Housing secretary Michael Gove has revealed that landlords will not be included in the cladding remediation fund initiative for affected residential tower leaseholders announced this week.
A hint of this was given in the original announcement that the £4 billion ‘fund’ to remediate cladding on towers under 18.5m but over 11m tall would be for ‘leaseholders living in their own flat’.
But his officials have now confirmed that Gove has decided that the funding will be targeted initially at owner-occupiers and that ‘negotiations…will explore whether this support should extend to other leaseholders such as landlords’.
In a statement released today, Gove says: “We have scrapped the proposal for loans so that leaseholders living in their own medium and high-rise buildings should not pay a penny to fix dangerous cladding.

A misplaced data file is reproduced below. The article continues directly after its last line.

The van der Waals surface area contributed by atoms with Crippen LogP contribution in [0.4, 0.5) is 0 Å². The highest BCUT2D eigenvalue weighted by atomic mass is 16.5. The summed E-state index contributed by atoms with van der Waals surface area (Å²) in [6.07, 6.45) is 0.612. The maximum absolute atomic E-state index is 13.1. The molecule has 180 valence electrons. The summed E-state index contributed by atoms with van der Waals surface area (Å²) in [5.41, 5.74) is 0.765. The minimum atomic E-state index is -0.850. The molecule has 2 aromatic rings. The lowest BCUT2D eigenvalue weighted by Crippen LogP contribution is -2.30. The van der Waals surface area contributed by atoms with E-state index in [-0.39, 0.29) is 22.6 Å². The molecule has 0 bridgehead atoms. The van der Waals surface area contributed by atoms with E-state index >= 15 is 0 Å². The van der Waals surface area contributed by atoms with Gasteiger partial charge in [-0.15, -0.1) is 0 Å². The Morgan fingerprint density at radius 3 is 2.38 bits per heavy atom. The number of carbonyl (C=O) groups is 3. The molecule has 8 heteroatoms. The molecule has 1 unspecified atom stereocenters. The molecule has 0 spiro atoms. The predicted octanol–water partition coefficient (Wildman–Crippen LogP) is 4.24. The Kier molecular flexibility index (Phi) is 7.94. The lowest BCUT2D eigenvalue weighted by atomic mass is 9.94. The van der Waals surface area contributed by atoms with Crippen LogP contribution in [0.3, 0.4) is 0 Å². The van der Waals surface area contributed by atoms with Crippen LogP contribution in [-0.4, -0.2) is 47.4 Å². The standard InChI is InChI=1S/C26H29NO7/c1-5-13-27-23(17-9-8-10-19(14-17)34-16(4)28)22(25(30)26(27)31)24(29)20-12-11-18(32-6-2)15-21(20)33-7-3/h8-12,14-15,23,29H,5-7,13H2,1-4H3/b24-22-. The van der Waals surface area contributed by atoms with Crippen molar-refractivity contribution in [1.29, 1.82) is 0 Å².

“We will work with industry to ensure that the support is directed firstly at those leaseholders living in their own homes.
“Working with members of both Houses, we will look to bring a raft of leaseholder protections into law through our Building Safety bill.
“And we will restore much needed common sense on building safety assessments, ending the practice of too many buildings being declared unsafe.”
“More than 4 years after the Grenfell Tower tragedy, the system is broken.
“Leaseholders are trapped, unable to sell their homes and facing vast bills.
“But the developers and cladding companies who caused the problem are dodging accountability and have made vast profits during the pandemic whilst hard-working families have struggled.”
A spokesperson for the National Residential Landlords Association says: “We agree with the Government that leaseholders should not be expected to pay the costs of removing dangerous cladding.
“However, it is vital that its plans to address this treat all leaseholders, whether owner-occupiers or landlords, the same. It would be neither just nor fair if landlords were singled out in this way.”